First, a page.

Alfred Nobel

Alfred Bernhard Nobel (/nˈbɛl/ noh-BEL, Swedish: [ˈǎlfrɛd nʊˈbɛlː] (listen); 21 October 1833 – 10 December 1896) was a Swedish chemist, engineer, inventor, businessman, and philanthropist. He is best known for having bequeathed his fortune to establish the Nobel Prize, though he also made several important contributions to science, holding 355 patents in his lifetime. Nobel's most famous invention was dynamite, a safer and easier means of harnessing the explosive power of nitroglycerin; it was patented in 1867.

Alfred Nobel
Nobel in 1896
Born
Alfred Bernhard Nobel

(1833-10-21)21 October 1833
Stockholm, Sweden
Died10 December 1896(1896-12-10) (aged 63)
Resting placeNorra begravningsplatsen, Stockholm, Sweden
59°21′24.52″N 18°1′9.43″E
MonumentsNobel Monument
Occupation(s)Chemist, engineer, inventor, businessman, philanthropist
Known forBenefactor of the Nobel Prize, inventor of dynamite
Parent(s)Immanuel Nobel
Andriette Nobel
RelativesLudvig Nobel
Emil Oskar Nobel
Robert Nobel
Signature

Nobel displayed an early aptitude for science and learning, particularly in chemistry and languages; he became fluent in six languages and filed his first patent at age 24. He embarked on many business ventures with his family, most notably owning Bofors, an iron and steel producer that he developed into a major manufacturer of cannons and other armaments.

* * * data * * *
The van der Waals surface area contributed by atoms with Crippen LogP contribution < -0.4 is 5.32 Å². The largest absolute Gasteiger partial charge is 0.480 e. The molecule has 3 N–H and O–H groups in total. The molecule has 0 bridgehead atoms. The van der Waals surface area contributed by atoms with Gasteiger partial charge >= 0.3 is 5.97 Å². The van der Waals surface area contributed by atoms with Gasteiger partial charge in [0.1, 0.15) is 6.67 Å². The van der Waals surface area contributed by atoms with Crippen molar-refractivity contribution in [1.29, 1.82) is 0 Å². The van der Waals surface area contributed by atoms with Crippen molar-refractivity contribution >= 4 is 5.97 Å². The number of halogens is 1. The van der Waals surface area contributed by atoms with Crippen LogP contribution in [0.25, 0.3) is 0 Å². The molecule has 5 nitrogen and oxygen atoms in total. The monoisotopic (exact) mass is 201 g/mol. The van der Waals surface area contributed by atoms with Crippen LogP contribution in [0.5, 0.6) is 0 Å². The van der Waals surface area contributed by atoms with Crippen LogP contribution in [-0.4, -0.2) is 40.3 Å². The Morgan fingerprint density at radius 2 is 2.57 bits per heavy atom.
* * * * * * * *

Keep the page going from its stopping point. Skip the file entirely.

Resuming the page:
Nobel was later inspired to donate his fortune to the Nobel Prize institution, which would annually recognize those who "conferred the greatest benefit to humankind".[1][2] The synthetic element nobelium was named after him,[3] and his name and legacy also survives in companies such as Dynamit Nobel and AkzoNobel, which descend from mergers with companies he founded.

Nobel was elected a member of the Royal Swedish Academy of Sciences, which, pursuant to his will, would be responsible for choosing the Nobel laureates in physics and in chemistry.


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